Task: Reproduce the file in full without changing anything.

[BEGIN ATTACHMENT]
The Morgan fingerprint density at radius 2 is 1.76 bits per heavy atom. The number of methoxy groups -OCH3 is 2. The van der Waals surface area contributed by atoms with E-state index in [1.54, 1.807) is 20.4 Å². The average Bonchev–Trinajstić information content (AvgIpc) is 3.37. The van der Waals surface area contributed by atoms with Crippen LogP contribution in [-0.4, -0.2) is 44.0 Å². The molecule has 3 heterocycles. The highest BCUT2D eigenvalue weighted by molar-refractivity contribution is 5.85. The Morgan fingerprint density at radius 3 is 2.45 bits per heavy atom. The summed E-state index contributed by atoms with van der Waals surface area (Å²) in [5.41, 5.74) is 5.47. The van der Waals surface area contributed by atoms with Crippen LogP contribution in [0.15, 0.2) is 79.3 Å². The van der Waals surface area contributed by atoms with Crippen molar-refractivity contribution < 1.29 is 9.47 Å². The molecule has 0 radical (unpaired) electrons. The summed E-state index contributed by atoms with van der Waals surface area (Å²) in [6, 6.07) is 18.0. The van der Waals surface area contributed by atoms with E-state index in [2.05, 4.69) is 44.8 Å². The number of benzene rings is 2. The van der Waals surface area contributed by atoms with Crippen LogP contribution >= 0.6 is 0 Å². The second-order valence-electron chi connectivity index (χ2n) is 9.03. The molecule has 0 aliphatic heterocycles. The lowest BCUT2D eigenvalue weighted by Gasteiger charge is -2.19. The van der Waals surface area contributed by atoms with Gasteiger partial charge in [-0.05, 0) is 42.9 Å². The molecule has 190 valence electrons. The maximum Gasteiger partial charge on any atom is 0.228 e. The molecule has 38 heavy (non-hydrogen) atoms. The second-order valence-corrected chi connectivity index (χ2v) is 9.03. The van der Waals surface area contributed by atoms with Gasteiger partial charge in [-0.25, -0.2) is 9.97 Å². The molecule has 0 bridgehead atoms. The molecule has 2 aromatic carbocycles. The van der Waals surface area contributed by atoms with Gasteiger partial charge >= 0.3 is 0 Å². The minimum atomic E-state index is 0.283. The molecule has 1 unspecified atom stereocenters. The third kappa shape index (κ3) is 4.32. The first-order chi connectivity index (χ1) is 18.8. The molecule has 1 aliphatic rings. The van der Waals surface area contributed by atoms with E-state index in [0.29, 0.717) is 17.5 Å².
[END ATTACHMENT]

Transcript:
The Morgan fingerprint density at radius 2 is 1.76 bits per heavy atom. The number of methoxy groups -OCH3 is 2. The van der Waals surface area contributed by atoms with E-state index in [1.54, 1.807) is 20.4 Å². The average Bonchev–Trinajstić information content (AvgIpc) is 3.37. The van der Waals surface area contributed by atoms with Crippen LogP contribution in [-0.4, -0.2) is 44.0 Å². The molecule has 3 heterocycles. The highest BCUT2D eigenvalue weighted by molar-refractivity contribution is 5.85. The Morgan fingerprint density at radius 3 is 2.45 bits per heavy atom. The summed E-state index contributed by atoms with van der Waals surface area (Å²) in [5.41, 5.74) is 5.47. The van der Waals surface area contributed by atoms with Crippen LogP contribution in [0.15, 0.2) is 79.3 Å². The van der Waals surface area contributed by atoms with Crippen molar-refractivity contribution < 1.29 is 9.47 Å². The molecule has 0 radical (unpaired) electrons. The summed E-state index contributed by atoms with van der Waals surface area (Å²) in [6, 6.07) is 18.0. The van der Waals surface area contributed by atoms with E-state index in [2.05, 4.69) is 44.8 Å². The number of benzene rings is 2. The van der Waals surface area contributed by atoms with Crippen LogP contribution >= 0.6 is 0 Å². The second-order valence-electron chi connectivity index (χ2n) is 9.03. The molecule has 0 aliphatic heterocycles. The lowest BCUT2D eigenvalue weighted by Gasteiger charge is -2.19. The van der Waals surface area contributed by atoms with Gasteiger partial charge in [-0.05, 0) is 42.9 Å². The molecule has 190 valence electrons. The maximum Gasteiger partial charge on any atom is 0.228 e. The molecule has 38 heavy (non-hydrogen) atoms. The second-order valence-corrected chi connectivity index (χ2v) is 9.03. The van der Waals surface area contributed by atoms with Gasteiger partial charge in [-0.25, -0.2) is 9.97 Å². The molecule has 0 bridgehead atoms. The molecule has 2 aromatic carbocycles. The van der Waals surface area contributed by atoms with Gasteiger partial charge >= 0.3 is 0 Å². The minimum atomic E-state index is 0.283. The molecule has 1 unspecified atom stereocenters. The third kappa shape index (κ3) is 4.32. The first-order chi connectivity index (χ1) is 18.8. The molecule has 1 aliphatic rings. The van der Waals surface area contributed by atoms with E-state index in [0.29, 0.717) is 17.5 Å².